Emotional Support Animal Laws in Missouri: A Basic Guide

Ducks. Alligators. Peacocks. 

These are just a few of the many animals claimed to serve as emotional support animals (ESA). Perhaps some of them do, but others are suspect. 

Unfortunately, pet owners have taken advantage of a system intended for individuals suffering from anxiety, depression, or phobias. This misuse has led to several state legislaturesā€”Missouri includedā€”enacting new laws to crack down on fraud committed by those who want to avoid paying housing or travel fees associated with their pet.

What does this mean for ESA laws in Missouri? 

Keep reading to learn more.

Understanding the Role of Emotional Support Animals

The primary role of an emotional support animal is to be a companion that provides emotional support. Their presence is enough to make you feel better. However, because giving comfort is not a trained behavior, ESAs are not considered assistance service animals under the Americans with Disabilities Act (ADA).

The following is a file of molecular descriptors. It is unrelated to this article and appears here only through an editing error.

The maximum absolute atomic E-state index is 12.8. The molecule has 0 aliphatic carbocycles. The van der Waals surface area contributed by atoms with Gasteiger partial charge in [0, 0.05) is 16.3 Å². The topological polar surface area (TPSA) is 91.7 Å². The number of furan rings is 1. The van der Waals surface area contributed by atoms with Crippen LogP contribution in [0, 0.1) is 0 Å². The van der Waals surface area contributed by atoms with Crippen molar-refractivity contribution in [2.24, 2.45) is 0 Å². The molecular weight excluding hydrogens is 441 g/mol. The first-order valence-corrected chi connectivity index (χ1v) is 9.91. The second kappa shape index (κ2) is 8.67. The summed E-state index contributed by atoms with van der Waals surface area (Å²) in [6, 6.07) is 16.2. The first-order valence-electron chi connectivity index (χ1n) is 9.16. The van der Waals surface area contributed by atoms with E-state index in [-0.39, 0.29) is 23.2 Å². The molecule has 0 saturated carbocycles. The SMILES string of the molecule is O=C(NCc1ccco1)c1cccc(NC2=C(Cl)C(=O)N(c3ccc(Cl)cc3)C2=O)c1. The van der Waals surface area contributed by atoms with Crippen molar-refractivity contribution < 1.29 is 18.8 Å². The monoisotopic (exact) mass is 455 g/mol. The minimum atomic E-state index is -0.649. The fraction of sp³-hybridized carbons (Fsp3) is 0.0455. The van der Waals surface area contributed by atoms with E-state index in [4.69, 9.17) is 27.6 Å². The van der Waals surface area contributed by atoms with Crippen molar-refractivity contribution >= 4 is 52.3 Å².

Unlike service dog owners, emotional support animal owners have limited legal rights. Even then, to exercise such rights, an ESA letter or letter of diagnosis from a licensed healthcare professional is required. ESA owners don’t have unlimited access to public spaces like service animals do. Instead, the Fair Housing Act mandates “reasonable accommodations” regarding ESAs. 

The spread of animals serving as ESAs has become a concern for landlords, airlines, and other businesses that have fallen victims to ESA owners taking advantage of the system. The result? States are cracking down.

Here is what you need to know about having an emotional support animal in Missouri.

ESAs Are NOT Service Animals 

Emotional support animals do not have the same rights as service animals. The distinction doesn’t make them any less necessary; if you’re the owner of an ESA, you know how important they are.